Saturday, March 08, 2008

Where's the love?

Personally, I neither know or care if homosexuality or homosexual
activity is sinful or not, Biblical or not. For one thing I am sick
to death of people using our holy book as a weapon to club each other
over the head.

For another, there are things Jesus said that I want to embrace in as
thoroughly a radical way as possible. Such as "Let the one without
sin cast the first stone." That woman was clearly a sinner, caught in
the very act itself. Under the Holiness Code, she was to be executed.
Jesus turned that situation around and demonstrated that because we
are all sinners, we are not to sit in judgment on the sins of others.

Such as removing the log from my own eye before I attempt to remove
the splinter from the eye of another. It is so very much easier and
more satisfying for some people to point fingers at other people and
live in denial about their own flaws. That was the point of the quotes
I offered yesterday. They were from the sayings of the Desert

Jesus said something else: Love the Lord your God with everything
that you have and are AND love your neighbor as yourself. If we do
not love our neighbor as ourselves then we prove that we do not truly
love God.

Who is our neighbor? Jesus was next asked. "Everyone on the planet"
He answered with the parable of the God Samaritan.

How do we show that we love our neighbor? Jesus was pretty clear about
that, too. Very specific, even uncomfortably specific for those of us
of the West with our fat cat lives of luxury. Even the poorest among
us, such as I, are rich compared to entirely too many people in the
rest of the world.

We are to feed the hungry, slake the thirsty, care for the sick,
provide for those unable to provide for themselves at the moment,
visit the prisoners so that they do not despair. I maintain that if we
were busy about the latter we quite frankly would be too tired to care
who managed to find love in this hard world with someone else.

As for those who sin: God will deal with us. The question we have to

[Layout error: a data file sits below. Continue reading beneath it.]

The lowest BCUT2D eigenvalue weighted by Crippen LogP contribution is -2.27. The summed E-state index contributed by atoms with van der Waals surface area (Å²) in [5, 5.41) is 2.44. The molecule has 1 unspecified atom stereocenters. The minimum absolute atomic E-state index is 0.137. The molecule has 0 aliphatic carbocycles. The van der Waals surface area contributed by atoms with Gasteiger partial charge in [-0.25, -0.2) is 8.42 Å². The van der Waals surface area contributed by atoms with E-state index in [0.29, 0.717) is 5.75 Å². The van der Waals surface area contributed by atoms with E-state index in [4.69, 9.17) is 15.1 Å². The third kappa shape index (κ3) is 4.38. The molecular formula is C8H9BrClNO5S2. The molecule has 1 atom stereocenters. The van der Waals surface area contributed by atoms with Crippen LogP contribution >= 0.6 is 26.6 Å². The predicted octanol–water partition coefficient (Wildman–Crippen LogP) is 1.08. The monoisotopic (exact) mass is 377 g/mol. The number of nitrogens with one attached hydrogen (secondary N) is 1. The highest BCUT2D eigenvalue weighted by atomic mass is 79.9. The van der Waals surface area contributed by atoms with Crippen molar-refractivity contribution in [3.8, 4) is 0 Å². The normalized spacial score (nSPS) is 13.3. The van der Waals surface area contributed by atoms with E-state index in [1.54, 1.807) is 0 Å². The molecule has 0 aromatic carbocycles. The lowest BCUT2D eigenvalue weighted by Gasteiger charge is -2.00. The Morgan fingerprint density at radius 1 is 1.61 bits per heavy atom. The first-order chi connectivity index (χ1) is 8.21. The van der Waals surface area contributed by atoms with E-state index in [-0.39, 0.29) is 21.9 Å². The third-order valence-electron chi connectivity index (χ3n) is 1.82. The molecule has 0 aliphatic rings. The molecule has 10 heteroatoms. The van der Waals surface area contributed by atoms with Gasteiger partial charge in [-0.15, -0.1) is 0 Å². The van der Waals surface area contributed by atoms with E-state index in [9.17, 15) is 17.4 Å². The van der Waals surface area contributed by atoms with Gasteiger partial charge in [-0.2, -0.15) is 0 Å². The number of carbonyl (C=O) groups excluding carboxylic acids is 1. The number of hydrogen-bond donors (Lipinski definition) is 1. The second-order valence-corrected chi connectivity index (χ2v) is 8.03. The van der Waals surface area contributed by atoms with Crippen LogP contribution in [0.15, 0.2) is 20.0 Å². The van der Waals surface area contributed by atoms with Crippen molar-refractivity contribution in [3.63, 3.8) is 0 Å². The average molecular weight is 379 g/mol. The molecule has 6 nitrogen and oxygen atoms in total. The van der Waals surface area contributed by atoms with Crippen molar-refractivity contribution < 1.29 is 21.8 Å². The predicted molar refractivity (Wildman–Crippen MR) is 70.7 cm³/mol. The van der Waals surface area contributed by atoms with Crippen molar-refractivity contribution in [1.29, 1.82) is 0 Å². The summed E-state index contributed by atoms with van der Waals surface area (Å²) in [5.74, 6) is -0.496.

ask ourselves is why it is so many among us can't trust God to take
care of it and feel we need to do His work for Him? Another question
is this: are we maybe afraid that if God doesn't act to punishGLBTs,
do we have to change our attitudes toward them? By not punishing GLBT
off the planet are we afraid that God is saying that we have to
embrace them as our neighbors whose hunger we must feed, thirst slake,
illnesses cared for, etc etc etc.

One of the tenets of TEC is that God's will prevails at General
Convention and that the Holy Spirit guides all in the Houses of
Bishops and Deputies. The last 2 GCs have been a smack in the face, I
daresay, to those who oppose the full inclusion of GLBT into our
fellowship and also to those who believe that women should not be

I have mental illness and a great many evangelical Christians have worked
to rout me out of their midst as if I were harbinger of plague. I
have been on the receiving end of the exact same arguments that are
being used against homosexuals. I have had the Bible touted at me,
proving what a sinner I was to have the illness I have. So much for
what Jesus said about the man blind from birth who was shunned all his
life because of the assumption in his society that a person would only
be born blind due to sin. It's in Matthew.

Another thing that has been said is that we must act for
the good of the homosexual. Oh yes, I've had people telling me they
were acting in this way for my own good. Aside from the patronising
and condescending aspects that they have and the hubris to declare they
know what is in my good, it was clear that they were acting in terms
of their own good. My presence among them, chock full of mental
illness, challenged their comfort. They had their ideas of How Things
Should Be and they wanted me to conform to it. As in the story of the
man born blind at issue was not my sin, but their own preconceived
notions and prejudices.

As a matter of fact, when I was part of the evangelical community,
entirely too many people were treated as was I. Toxic secrets were
kept hidden, such as instances of wife beating in the married student
housing at my evangelical seminary north of Boston, wives being "disciplined" by their husbands who were their "heads". I was in group therapy with the battered wife of a prominent and famous leader among the evangelicals of New England.

One of the reasons Christianity comes across as a pack of hypocritical
lies to those who are not Christians is because of millennia of an
inability to mind the business of others. Millennia of point the
finger of blame and millenia of not paying enough attention to our own
personal flaws, shortcomings and sin.


There is no escaping it, whenever we continue the cycle of abuse by
our failure to assuage hunger, thirst, illness, any kind of need at
all, we perpetuate the violence and ensure that it continues even unto
the 10th generation.


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